ATLANTA - Georgia House Speaker Tom Murphy began packing up more than 40 years of memories from his Capitol office Friday, declaring he has no ill will for the voters in his west Georgia district who decided in November it was time for him to come home.
As workers bundled up scores of photographs, curios and mementos of a lifetime in politics, Mr. Murphy said he feels more relaxed than ever but is distressed by the continuing fight among fellow Democrats over who will succeed him.
"I am as relaxed as a human being can be, and I hold no ill will toward anybody," said Mr. Murphy, 78.
He added with a chuckle, "I admit there are some people I like less than others out home, but I'm proud of the fact that when the good Lord made me, he left that vindictiveness stuff out of me. Not much, any how."
Mr. Murphy was defeated Nov. 5 by Republican Bill Heath, who was barely born when Mr. Murphy first took the oath of office in 1960. A die-hard Democrat, Mr. Murphy could only watch year by year as his legislative district grew more Republican.
He had been speaker since 1974 and was the longest-serving presiding officer of a state legislative body in the nation.
"I'm just ready to go home and enjoy the rest of my life. That's what's amazing folks at home - at how relaxed I am," he said. "It's sort of like they've removed the world from my shoulders. Somebody else will have to worry about this stuff now. I was here early in the morning, late at night and everybody else going off partying and me still here working."
Over the years, the memorabilia in Mr. Murphy's office has grown to cover almost every available space. Besides the now-fading photos of Mr. Murphy and prominent politicians dating back decades, there were numerous oddities - a wooden oxen yoke, a stuffed bobcat - and homemade items made by his constituents.
The collection will go to the State University of West Georgia, which plans to re-create Mr. Murphy's office on campus and display the items just as he had them.
"They said they'd raise the money locally and personally. That's up to them. I'm not one that's really interested in that sort of stuff, myself. I was going to just pack it up and take it home and let the kids do what they wanted to," Mr. Murphy said.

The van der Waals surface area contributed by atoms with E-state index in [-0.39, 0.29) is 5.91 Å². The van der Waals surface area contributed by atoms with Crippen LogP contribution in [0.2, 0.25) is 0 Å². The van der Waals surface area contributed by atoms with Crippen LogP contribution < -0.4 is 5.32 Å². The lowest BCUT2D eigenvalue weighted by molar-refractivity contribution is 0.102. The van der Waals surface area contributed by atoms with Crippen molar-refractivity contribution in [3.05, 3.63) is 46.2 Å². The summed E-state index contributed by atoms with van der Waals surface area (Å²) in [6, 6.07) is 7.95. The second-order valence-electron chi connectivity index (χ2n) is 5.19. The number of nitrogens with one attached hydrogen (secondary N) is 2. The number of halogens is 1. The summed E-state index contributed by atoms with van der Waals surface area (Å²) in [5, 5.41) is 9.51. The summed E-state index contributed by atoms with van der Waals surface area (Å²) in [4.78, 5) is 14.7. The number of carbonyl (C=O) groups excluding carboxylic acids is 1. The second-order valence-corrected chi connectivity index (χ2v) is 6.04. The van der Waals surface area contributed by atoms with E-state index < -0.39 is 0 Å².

If it sounds like Mr. Murphy is ready to ride quietly into the sunset, that's not quite right. He has taken an active interest in the contest to succeed him.
It's being waged between two top lieutenants - Reps. Terry Coleman of Eastman and Larry Walker, a former top lieutenant of Mr. Murphy. Mr. Coleman won the Democratic nomination at a caucus of House Democrats in November. The full House will vote on the question Jan. 13. Mr. Walker intends to challenge Mr. Coleman at that time.
Democrats hold a 106-72 majority with one independent and one legislative race unsettled. It takes 91 votes to win. Mr. Walker hopes to gather all the Republican votes with the help of incoming Republican Gov. Sonny Perdue and spin off enough Democrats to win.
Mr. Murphy said he's disappointed Mr. Walker is bucking the Democratic party.
"I wrote him a letter when this thing first started. I told him that he should abide by the caucus decision. It was a matter of honor," Mr. Murphy said.
Legislative independence has been an issue in the contest, with Mr. Coleman's supporters arguing a win by Mr. Walker would put the House under a Republican governor's thumb.
Mr. Walker countered that argument in a letter he mailed to lawmakers Dec. 30, arguing that the House hasn't been independent of Democratic governors.
Mr. Murphy has read that letter.
"We had some terrible disagreements (with outgoing Gov. Roy Barnes), and Larry heard those discussions ... I wish he'd just tell it like it was, and go on about his business," Mr. Murphy said.
"I stand by my letter," Mr. Walker said. "Beyond that, I have no comment."
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